Do any of the following keep you from doing your daily activities?

  • Checking something over and over again, such as checking if you’ve locked the door even though it is locked

  • Repeated, unwanted thoughts, such as worrying you could harm someone

  • Repeated, senseless acts, such as washing your hands over and over again

Yes. See Physician or See Counselor.

No

 

Is anxiety in general keeping you from doing the things you need to do every day?

Yes. See Physician or See Counselor.

No

 

 

Self-Help

bullet

Look for the cause of the stress that results in anxiety and deal with it through the use of stress management techniques. (See “Stress - Self-Help”.)

bullet

Lessen your exposure to things that cause you distress.

bullet

Talk about your fears and anxieties with someone you trust, such as a friend, spouse, teacher, etc.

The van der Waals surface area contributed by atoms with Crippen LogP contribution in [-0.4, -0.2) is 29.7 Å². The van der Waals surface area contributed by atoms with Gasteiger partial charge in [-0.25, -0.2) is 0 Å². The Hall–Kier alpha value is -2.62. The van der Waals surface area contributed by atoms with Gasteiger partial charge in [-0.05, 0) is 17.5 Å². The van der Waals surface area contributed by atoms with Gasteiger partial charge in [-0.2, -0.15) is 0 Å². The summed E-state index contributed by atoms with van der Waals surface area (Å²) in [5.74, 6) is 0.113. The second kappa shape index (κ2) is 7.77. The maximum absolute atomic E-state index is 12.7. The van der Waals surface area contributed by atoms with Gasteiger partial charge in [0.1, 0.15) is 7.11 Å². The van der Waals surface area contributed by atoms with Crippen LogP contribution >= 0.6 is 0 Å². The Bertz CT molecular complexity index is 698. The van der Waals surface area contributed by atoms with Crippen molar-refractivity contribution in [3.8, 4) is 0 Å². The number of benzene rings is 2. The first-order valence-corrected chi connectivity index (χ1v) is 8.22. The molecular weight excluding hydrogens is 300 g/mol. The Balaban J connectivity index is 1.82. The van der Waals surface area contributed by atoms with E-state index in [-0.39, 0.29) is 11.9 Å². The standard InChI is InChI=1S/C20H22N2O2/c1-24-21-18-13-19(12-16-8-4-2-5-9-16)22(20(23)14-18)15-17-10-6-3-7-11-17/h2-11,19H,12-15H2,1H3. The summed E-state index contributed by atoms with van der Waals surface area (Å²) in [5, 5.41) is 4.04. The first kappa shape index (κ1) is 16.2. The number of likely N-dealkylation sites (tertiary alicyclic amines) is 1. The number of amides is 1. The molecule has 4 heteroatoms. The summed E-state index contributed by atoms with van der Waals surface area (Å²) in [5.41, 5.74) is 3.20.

bullet

Eat healthy foods. Eat at regular times. Don’t skip meals.

bullet

If you are prone to low blood sugar episodes, eat 5-6 small meals per day instead of 3 larger ones. Avoid sweets on a regular basis, but carry a quick source of sugar with you at all times, such as a small can of orange juice. This will give you a quick boost in the event that you do get a low blood sugar reaction.

bullet

Exercise regularly.

bullet

Limit or avoid caffeine intake after 12:00 noon. Caffeine can worsen anxiety and lead to poor sleeping patterns. If you must drink coffee, switch to decaffeinated. Also drink decaffeinated teas, colas and other sodas. Limit your intake of chocolate.

bullet

Avoid nicotine and use alcohol in moderation.

bullet

Avoid medicines that have a stimulating effect which can cause anxiety-like symptoms. Examples are OTC diet pills and stay awake pills.

bullet

Do some form of relaxation exercise daily. Examples include biofeedback, deep muscle relaxation, meditation, deep breathing exercises, yoga, and tai chi.

bullet

Don’t overwhelm yourself. Plan your schedule for what you can handle both physically and mentally.

bullet

Do a stress rehearsal for events that cause anxiety. Imagine yourself feeling calm and in control during the event several times before it really occurs.

bullet